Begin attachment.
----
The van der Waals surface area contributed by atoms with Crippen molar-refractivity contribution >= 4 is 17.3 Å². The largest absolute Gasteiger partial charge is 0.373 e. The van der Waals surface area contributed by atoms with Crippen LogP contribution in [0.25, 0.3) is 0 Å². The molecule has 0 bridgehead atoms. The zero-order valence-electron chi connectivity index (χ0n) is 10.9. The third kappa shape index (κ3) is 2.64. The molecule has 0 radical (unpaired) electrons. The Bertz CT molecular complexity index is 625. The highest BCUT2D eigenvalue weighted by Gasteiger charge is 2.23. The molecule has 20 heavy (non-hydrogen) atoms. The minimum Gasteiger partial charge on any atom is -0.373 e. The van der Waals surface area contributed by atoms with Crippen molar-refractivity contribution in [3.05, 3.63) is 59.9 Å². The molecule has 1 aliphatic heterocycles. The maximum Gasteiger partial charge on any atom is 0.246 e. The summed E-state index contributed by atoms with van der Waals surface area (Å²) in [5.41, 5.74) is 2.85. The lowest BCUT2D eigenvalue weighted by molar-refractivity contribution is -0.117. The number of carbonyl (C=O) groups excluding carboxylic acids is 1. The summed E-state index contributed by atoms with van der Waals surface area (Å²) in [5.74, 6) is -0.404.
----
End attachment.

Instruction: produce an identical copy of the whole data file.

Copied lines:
The van der Waals surface area contributed by atoms with Crippen molar-refractivity contribution >= 4 is 17.3 Å². The largest absolute Gasteiger partial charge is 0.373 e. The van der Waals surface area contributed by atoms with Crippen LogP contribution in [0.25, 0.3) is 0 Å². The molecule has 0 bridgehead atoms. The zero-order valence-electron chi connectivity index (χ0n) is 10.9. The third kappa shape index (κ3) is 2.64. The molecule has 0 radical (unpaired) electrons. The Bertz CT molecular complexity index is 625. The highest BCUT2D eigenvalue weighted by Gasteiger charge is 2.23. The molecule has 20 heavy (non-hydrogen) atoms. The minimum Gasteiger partial charge on any atom is -0.373 e. The van der Waals surface area contributed by atoms with Crippen molar-refractivity contribution in [3.05, 3.63) is 59.9 Å². The molecule has 1 aliphatic heterocycles. The maximum Gasteiger partial charge on any atom is 0.246 e. The summed E-state index contributed by atoms with van der Waals surface area (Å²) in [5.41, 5.74) is 2.85. The lowest BCUT2D eigenvalue weighted by molar-refractivity contribution is -0.117. The number of carbonyl (C=O) groups excluding carboxylic acids is 1. The summed E-state index contributed by atoms with van der Waals surface area (Å²) in [5.74, 6) is -0.404.